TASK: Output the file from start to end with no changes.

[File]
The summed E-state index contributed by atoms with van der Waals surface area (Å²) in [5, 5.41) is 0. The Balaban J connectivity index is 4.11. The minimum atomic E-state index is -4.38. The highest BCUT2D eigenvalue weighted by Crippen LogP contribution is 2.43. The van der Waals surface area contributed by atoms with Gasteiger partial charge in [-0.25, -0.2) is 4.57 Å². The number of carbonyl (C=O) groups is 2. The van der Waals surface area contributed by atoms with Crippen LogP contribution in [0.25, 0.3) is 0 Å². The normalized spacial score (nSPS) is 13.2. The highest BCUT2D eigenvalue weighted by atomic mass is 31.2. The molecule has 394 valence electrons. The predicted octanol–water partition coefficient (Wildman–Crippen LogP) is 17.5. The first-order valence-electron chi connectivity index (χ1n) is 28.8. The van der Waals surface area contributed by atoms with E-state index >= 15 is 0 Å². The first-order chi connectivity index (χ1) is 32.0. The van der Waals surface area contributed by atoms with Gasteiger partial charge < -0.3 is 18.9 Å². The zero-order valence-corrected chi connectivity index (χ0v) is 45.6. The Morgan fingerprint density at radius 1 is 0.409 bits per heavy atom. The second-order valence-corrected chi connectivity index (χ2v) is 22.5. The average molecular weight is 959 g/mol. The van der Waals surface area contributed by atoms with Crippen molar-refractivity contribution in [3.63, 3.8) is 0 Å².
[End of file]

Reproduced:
The summed E-state index contributed by atoms with van der Waals surface area (Å²) in [5, 5.41) is 0. The Balaban J connectivity index is 4.11. The minimum atomic E-state index is -4.38. The highest BCUT2D eigenvalue weighted by Crippen LogP contribution is 2.43. The van der Waals surface area contributed by atoms with Gasteiger partial charge in [-0.25, -0.2) is 4.57 Å². The number of carbonyl (C=O) groups is 2. The van der Waals surface area contributed by atoms with Crippen LogP contribution in [0.25, 0.3) is 0 Å². The normalized spacial score (nSPS) is 13.2. The highest BCUT2D eigenvalue weighted by atomic mass is 31.2. The molecule has 394 valence electrons. The predicted octanol–water partition coefficient (Wildman–Crippen LogP) is 17.5. The first-order valence-electron chi connectivity index (χ1n) is 28.8. The van der Waals surface area contributed by atoms with E-state index >= 15 is 0 Å². The first-order chi connectivity index (χ1) is 32.0. The van der Waals surface area contributed by atoms with Gasteiger partial charge < -0.3 is 18.9 Å². The zero-order valence-corrected chi connectivity index (χ0v) is 45.6. The Morgan fingerprint density at radius 1 is 0.409 bits per heavy atom. The second-order valence-corrected chi connectivity index (χ2v) is 22.5. The average molecular weight is 959 g/mol. The van der Waals surface area contributed by atoms with Crippen molar-refractivity contribution in [3.63, 3.8) is 0 Å².